The Exploding Cheese Incident this week brought to light just how much I hate to cook. I was completely distracted by the pork in the oven which wasn’t cooking but was drying out and turning into something more suited for footwear. It was my self-inflicted ire which distracted me and made me forget the rule about hot glass and cold metal. And I was right about those pork chops: dry and tough. But everyone ate them out of fear.
And don’t tell me: “Oh honey, bless your heart you just need to learn how to cook and then you would enjoy it.” And I would say: “Oh honey, I know how to cook. I just don’t enjoy it.”
In fact, I used to lie and tell people I didn’t know how to cook. It worked on TG for almost six years until a few weeks ago we were at our second favorite French restaurant and the vichyssoise was like sipping clotted cream with a spoon. I was terribly disappointed and all the sudden the martini started talking: “This is awful; I can do so much better than this! This soup needs leeks and dill to finish it off.” My proclamation was met with raised eyebrows.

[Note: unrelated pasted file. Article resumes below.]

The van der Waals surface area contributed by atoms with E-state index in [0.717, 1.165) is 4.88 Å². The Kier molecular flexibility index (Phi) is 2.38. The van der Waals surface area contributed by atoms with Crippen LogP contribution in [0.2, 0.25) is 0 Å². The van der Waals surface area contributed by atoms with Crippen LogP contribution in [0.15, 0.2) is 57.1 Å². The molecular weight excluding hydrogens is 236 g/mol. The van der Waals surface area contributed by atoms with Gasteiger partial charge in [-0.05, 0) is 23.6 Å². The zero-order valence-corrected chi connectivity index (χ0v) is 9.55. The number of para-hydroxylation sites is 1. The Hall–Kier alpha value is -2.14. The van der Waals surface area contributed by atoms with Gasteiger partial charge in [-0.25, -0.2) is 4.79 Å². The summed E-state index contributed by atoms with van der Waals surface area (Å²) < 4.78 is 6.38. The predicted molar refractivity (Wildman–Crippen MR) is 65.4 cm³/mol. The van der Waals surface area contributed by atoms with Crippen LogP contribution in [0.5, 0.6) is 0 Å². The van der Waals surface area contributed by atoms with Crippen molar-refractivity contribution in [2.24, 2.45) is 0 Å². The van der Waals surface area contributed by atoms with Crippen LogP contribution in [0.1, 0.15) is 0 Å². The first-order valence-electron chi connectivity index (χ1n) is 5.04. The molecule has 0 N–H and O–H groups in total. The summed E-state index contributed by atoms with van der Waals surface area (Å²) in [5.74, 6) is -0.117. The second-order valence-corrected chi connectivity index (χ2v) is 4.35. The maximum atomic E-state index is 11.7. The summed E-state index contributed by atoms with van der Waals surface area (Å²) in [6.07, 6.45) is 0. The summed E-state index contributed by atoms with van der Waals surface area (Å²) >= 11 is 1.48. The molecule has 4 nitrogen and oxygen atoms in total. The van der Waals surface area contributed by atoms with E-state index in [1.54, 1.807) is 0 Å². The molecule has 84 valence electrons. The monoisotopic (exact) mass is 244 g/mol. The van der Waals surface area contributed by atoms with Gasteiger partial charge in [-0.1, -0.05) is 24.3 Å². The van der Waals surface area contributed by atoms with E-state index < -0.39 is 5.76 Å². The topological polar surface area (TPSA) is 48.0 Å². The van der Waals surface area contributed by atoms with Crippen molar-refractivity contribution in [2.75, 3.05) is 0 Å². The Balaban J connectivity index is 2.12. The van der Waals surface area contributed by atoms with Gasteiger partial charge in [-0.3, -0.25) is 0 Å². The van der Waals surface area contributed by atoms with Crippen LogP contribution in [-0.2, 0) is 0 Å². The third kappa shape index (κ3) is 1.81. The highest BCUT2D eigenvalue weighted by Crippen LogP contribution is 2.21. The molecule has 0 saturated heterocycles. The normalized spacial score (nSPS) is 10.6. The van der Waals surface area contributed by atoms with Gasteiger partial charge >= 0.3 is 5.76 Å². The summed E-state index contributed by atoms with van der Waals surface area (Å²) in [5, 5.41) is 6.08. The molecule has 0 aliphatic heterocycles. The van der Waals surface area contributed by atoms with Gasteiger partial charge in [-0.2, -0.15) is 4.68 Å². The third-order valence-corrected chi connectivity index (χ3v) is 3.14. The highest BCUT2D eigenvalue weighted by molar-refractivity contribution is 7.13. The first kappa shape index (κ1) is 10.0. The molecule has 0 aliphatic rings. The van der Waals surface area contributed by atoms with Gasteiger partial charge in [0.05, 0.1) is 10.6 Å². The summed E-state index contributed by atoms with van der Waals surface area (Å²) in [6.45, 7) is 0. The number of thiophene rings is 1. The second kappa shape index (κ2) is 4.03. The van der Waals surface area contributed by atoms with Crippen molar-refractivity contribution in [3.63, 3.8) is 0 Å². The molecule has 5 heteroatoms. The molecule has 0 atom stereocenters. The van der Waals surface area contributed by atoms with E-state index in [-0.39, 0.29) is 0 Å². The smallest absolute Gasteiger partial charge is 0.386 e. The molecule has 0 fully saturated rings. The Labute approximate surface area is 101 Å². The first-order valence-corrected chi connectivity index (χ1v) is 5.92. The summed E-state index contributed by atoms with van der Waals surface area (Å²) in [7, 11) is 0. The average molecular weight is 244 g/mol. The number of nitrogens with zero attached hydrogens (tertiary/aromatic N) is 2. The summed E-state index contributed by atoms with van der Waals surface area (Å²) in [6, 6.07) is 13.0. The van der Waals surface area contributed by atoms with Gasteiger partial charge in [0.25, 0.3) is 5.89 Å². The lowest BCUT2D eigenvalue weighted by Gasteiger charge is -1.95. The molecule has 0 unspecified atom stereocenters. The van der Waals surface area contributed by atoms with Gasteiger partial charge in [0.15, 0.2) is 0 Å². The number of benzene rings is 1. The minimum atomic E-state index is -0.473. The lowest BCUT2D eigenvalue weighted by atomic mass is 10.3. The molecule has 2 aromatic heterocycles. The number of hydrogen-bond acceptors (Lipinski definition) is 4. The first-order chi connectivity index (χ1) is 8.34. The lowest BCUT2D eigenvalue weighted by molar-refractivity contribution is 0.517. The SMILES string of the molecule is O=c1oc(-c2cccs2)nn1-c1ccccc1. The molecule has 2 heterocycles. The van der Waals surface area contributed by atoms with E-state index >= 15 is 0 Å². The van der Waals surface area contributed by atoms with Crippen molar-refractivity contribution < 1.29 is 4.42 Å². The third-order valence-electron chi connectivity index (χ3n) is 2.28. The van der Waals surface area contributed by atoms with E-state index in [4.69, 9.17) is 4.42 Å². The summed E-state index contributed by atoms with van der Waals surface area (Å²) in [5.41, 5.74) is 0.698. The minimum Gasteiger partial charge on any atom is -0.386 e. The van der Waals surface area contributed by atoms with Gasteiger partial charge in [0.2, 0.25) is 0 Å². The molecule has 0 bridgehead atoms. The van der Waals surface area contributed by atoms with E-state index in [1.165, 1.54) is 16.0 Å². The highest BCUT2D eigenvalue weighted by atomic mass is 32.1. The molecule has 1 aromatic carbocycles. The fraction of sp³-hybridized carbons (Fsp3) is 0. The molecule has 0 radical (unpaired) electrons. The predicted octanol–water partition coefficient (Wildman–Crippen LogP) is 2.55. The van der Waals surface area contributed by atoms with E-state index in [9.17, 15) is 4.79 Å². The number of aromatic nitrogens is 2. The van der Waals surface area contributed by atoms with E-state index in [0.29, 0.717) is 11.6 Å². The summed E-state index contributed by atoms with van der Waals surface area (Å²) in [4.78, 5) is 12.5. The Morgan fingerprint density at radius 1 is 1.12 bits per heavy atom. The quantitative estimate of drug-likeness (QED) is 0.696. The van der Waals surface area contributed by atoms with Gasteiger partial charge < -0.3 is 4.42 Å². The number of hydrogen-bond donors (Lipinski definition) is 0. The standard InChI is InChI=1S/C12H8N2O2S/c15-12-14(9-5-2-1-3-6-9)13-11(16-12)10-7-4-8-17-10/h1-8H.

“You have a vichyssoise recipe?”
“Is it as good as your quiche?”
“You’ve been holding out on me, haven’t you?”
“Um, I guess so. Just because I can do it doesn’t mean I like to do it.”
The gig is up and I’ve been outed as someone who cooks. Not only have I been outed as someone who cooks but the responsibility is now more or less mine most nights as TG’s hours have changed.
Oh. The. Horror.
You see, if it were just me, I would be happy with grapes and microwave popcorn on the rare nights I didn’t go out or have left overs from going out.
I can readily admit I enjoy cooking winter types of food. I don’t mind putting a very large piece of meat in the crock pot with vegetables and calling it soup or stew. I like to make chili and soup. My roasted chicken is always good, too. But summer cooking calls on a more imaginative cook to avoid heating up the kitchen thus the house. “So grill, June. Grill.” Was the girl’s remark to me the other night. And I had to explain to her